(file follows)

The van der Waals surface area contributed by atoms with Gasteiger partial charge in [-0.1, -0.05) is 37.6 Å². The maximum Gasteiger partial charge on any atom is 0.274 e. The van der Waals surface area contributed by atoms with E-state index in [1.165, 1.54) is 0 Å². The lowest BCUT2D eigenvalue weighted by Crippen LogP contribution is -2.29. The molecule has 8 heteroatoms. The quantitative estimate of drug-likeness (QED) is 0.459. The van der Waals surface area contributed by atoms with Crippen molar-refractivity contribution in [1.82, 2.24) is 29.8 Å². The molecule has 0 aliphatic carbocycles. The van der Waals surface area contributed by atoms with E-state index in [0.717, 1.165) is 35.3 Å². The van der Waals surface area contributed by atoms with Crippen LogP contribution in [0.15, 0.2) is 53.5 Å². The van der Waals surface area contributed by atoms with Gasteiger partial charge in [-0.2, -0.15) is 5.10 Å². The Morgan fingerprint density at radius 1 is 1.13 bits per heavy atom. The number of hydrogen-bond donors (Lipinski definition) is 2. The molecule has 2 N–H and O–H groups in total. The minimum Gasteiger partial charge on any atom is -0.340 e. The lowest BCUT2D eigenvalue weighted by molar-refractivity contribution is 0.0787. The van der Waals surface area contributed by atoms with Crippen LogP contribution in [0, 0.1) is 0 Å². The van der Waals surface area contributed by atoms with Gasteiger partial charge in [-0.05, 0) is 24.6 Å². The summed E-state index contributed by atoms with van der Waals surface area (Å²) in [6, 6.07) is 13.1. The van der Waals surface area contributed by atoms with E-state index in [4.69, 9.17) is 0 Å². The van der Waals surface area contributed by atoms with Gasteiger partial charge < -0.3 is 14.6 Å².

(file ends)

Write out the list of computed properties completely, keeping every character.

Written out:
The van der Waals surface area contributed by atoms with Gasteiger partial charge in [-0.1, -0.05) is 37.6 Å². The maximum Gasteiger partial charge on any atom is 0.274 e. The van der Waals surface area contributed by atoms with E-state index in [1.165, 1.54) is 0 Å². The lowest BCUT2D eigenvalue weighted by Crippen LogP contribution is -2.29. The molecule has 8 heteroatoms. The quantitative estimate of drug-likeness (QED) is 0.459. The van der Waals surface area contributed by atoms with Crippen molar-refractivity contribution in [1.82, 2.24) is 29.8 Å². The molecule has 0 aliphatic carbocycles. The van der Waals surface area contributed by atoms with E-state index in [0.717, 1.165) is 35.3 Å². The van der Waals surface area contributed by atoms with Crippen LogP contribution in [0.15, 0.2) is 53.5 Å². The van der Waals surface area contributed by atoms with Gasteiger partial charge in [-0.2, -0.15) is 5.10 Å². The Morgan fingerprint density at radius 1 is 1.13 bits per heavy atom. The number of hydrogen-bond donors (Lipinski definition) is 2. The molecule has 2 N–H and O–H groups in total. The minimum Gasteiger partial charge on any atom is -0.340 e. The lowest BCUT2D eigenvalue weighted by molar-refractivity contribution is 0.0787. The van der Waals surface area contributed by atoms with Crippen LogP contribution in [0, 0.1) is 0 Å². The van der Waals surface area contributed by atoms with Gasteiger partial charge in [-0.05, 0) is 24.6 Å². The summed E-state index contributed by atoms with van der Waals surface area (Å²) in [6, 6.07) is 13.1. The van der Waals surface area contributed by atoms with E-state index in [4.69, 9.17) is 0 Å². The van der Waals surface area contributed by atoms with Gasteiger partial charge < -0.3 is 14.6 Å².